“Okay,” Crabby said. “Those in favor of stealing a car?”
Pinky’s arm shot up. Crabby smiled and raised his. “It’s a tie, and since I’m in charge, I break all ties. Saddle up, losers.”
That was that. Crabby jumped down from his perch on the cinderblock wall. “Come on, I’ll show you dorks how to hot-wire a fucking car.”
We walked around to the front. The lot outside the 7-Eleven was empty, and the Vietnamese nail salon next door was closed. Same for the Taqueria, the ‘We Buy Gold’ place, and the laundromat. Only a sketchy looking bar was open. It had no name because the plastic sign was smashed.
Murmured conversations drifted above the jukebox twang and the crack of billiard balls. The joint was jumping. Probably full of buzzcut construction workers and car mechanics with blackened axle grease hands and neck tats, getting drunk and mean on Tequila shots and pitchers of beer before going home to beat on their pissed-off girlfriends for being too mouthy.
Just like dear old stepdad number two.
Crabby jerked his chin at the bar. “Time to make our play.”
“No way, dude. Look at it,” G-Jeff said. “We’ll get busted for sure.”
“Jesus Christ, stop being such a pussy,” Crabby said. “Pinky—you stand by the door in case anybody comes. You two shitheads stand watch.”
Hands jammed in his pockets, shoulders hiked high, Pinky looked like he was hurting. But he did what he was told to do and stood by the door while G-Jeff and I hung back to watch for cars or cops or whatever we were supposed to watch for.
Three hoopties and a rusty Ford pickup were parked in front. Crabby checked the truck first, and then an old Monte Carlo. He flipped the visors and lifted the floor mats. Nothing. He settled on the third car, a piece of shit nineties Camaro, red paint matte and blistered.
Crabby slid into the driver’s seat and laid on his back, head under the dash doing his thing. The engine rumbled to life with a throaty roar and the glasspack muffler boomed like a cherry bomb.
“Come on, fuckers. Let’s book,” Crabby said, yelling over the engine.
Something didn’t feel right.
A big, bald white dude with a goatee, full-sleeve ink, and a denim vest burst through the door of the bar, eyes wild with bad intent. Pinky stepped into the guy, only to be flung aside as if he wasn’t there.
G-Jeff turned and split like a little bitch.
My shoes were like cement and my knee shook. I was frozen in place watching an action movie unfold in slow motion.
Two more guys came out. The bald guy reached in through the open window and grabbed the wheel. Crabby threw the car into reverse. White smoke poured from the rear tires as it spun around. The car stopped short, and one of the guys dragged Crabby out through the passenger side. There was a strobe-light flash and a pop-pop-pop. The car peeled away with all three men inside.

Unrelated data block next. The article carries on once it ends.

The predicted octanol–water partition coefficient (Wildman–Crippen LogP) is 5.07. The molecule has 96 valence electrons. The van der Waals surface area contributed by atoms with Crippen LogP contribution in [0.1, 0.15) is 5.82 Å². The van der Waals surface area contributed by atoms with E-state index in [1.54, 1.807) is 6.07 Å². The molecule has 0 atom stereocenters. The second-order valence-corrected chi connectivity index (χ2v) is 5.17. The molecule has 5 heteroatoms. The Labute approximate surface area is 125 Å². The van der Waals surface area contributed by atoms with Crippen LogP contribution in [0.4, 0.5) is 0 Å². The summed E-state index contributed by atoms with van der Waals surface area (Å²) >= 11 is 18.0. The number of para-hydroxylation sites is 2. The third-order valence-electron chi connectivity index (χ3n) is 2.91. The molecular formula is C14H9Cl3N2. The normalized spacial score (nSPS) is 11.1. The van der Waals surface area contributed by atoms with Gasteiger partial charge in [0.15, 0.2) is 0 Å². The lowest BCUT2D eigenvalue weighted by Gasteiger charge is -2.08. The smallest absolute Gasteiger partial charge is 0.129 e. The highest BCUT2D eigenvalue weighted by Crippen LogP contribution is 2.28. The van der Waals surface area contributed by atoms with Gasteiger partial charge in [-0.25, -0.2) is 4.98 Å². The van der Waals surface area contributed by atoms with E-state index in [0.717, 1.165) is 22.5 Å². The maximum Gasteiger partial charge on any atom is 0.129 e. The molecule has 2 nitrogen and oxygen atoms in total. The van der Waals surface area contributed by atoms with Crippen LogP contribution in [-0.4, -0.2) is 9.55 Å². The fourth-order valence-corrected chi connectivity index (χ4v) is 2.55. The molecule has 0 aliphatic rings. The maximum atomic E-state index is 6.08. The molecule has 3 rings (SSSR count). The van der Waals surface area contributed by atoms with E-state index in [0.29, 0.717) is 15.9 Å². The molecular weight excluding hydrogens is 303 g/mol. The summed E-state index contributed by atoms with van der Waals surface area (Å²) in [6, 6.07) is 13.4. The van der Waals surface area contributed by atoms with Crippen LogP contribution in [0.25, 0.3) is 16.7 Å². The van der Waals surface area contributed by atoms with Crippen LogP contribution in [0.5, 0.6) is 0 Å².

It was like Starsky and Hutch. Like Dukes of Hazzard. Like the A-Team. Like all of those TV shows from before I was born.
Pinky grabbed my arm and pulled, trying to shake me from my daze. “Come on, bro. We need to jet,” he said, pleading. “Like right the fuck now.”
My feet were glued to the spot. “What about Crabby?”
“Fuck him, he’s croaked,” Pinky said, moving away and waving his arm wild, urging for me to follow.
“Hang on,” I said, managing to take a step. I knelt beside Crabs. He was pale and sweaty and his moans were weak. He had three black holes in his chest.
“I don’t wanna die, bro.” He wheezed and coughed and spit. “Call an ambulance,” Crabby said, raspy, agitated, voice slurred, shaking, drooling, tears streaming from slitted death mask eyes.
I looked to Pinky and then toward the glow of the 7-Eleven and then at the bar and then down at Crabby. Then I did what I had to do.
I dug through his pockets and took the money.
Pinky and I found G-Jeff on the swings in a kiddie park two blocks away. We all wandered off, numb and leaderless, saying nothing as sirens wailed in the distance.
We scored a couple dime bags of smack and tried G-Jeff’s old foster home again. This time, the guy was there and let us in. The house reeked of bacon grease and onions and cigarettes and nightmares. G-Jeff’s peckerwood kid-fucking former foster dad said we could crash there as long as we shared our dope.
We cooked up and we shot up. I nodded out and fell into the void, splashing into the deep end of the warm jelly opioid pool only to have Crabby haunt my heroin dreams. First he came as a dancing skeleton in a black velvet room. Then he was a little boy running down a concrete tunnel, a culvert that went on forever. I followed but couldn’t catch him. He whispered but I couldn’t understand him. I screamed but nothing came out.
Then he was gone.
I blinked awake on a dirty cigarette-scarred carpet under a water-stained ceiling in a musty shotgun apartment. My chest was hollow and my throat was dry. I drank what was left of a generic grape soda, sniffing the can first to make sure it wasn’t an ashtray.
G-Jeff was on the couch, sobbing. Foster Dad sat beside him, hugging his shoulder and stroking his hair.